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Chapter 13 modifications: Take stock of your options carefully

What happens when you can't continue making the payments for your Chapter 13 bankruptcy?

You essentially have two choices if you want to continue to stay within the protection of the bankruptcy court: Convert to a Chapter 7 bankruptcy or ask the court to modify your Chapter 13 plan and lower your monthly payment.

In order to modify your existing plan, you generally have to show the court that there's been a change in your circumstances since you last contacted the court that is affecting you financially. For example, things like losing your job, having a new baby or having a family member with a severe illness could all be things that make it impossible to keep up with your plan.

You then have to decide exactly how you want to modify the plan. One option is to ask the court to simply lower your payments. Before you do that, take a careful look at what exactly is being paid through your plan, at what rate, in order to determine if your request is even possible.

If you're paying more than the bare minimum (1 percent) back on any unsecured credit card debt or person loans, you probably have some leeway to lower the amount. On the other hand, if your loan consists of mostly mortgage and car payment arrears, you may not be able to reduce your payment without putting your home or car at risk of foreclosure.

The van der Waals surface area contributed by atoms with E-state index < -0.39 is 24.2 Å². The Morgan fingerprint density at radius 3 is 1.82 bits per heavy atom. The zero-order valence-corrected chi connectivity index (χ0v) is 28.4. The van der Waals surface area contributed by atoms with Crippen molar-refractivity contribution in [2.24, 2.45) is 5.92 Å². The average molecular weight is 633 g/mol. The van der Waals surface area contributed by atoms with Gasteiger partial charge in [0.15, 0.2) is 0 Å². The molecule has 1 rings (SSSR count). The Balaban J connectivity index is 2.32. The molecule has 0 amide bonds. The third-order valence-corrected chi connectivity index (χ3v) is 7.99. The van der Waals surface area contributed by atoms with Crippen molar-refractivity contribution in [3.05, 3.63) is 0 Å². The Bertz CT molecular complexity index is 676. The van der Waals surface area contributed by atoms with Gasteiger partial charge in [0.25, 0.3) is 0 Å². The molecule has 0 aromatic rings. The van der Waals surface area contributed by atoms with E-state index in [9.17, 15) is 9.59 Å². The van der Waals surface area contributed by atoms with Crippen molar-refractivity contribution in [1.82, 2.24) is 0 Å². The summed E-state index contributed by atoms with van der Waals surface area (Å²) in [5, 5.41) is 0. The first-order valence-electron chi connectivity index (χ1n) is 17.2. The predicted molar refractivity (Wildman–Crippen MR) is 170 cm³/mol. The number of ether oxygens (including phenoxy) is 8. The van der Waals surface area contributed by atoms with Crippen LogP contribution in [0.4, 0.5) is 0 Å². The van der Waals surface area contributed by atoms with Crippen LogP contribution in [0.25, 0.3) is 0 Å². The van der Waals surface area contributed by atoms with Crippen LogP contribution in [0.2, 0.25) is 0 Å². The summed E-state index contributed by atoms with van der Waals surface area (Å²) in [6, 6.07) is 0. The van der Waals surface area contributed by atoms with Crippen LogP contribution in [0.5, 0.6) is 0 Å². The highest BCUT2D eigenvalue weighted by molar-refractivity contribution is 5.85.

Another option is to ask the court to extend your Chapter 13 to give you more time to pay it off. If you were set to pay off everything in three years, the court may be willing to give you five years to repay instead.

If you don't have any wiggle room to simply lower your payments and you can't extend them, you may have to consider converting to a Chapter 7 bankruptcy instead. While that may mean giving up some of the property you had hoped to keep, it could be your only option if you can't make the payments anyhow.

Knowing what to do when you're faced with a financial crisis that just seems to be compounded is difficult without advice. Consider talking to an attorney about the problems you're facing in order to get detailed answers that are tailored to your situation.

Source: Bankrate, "4 limit on modifying bankruptcy," accessed March 10, 2017

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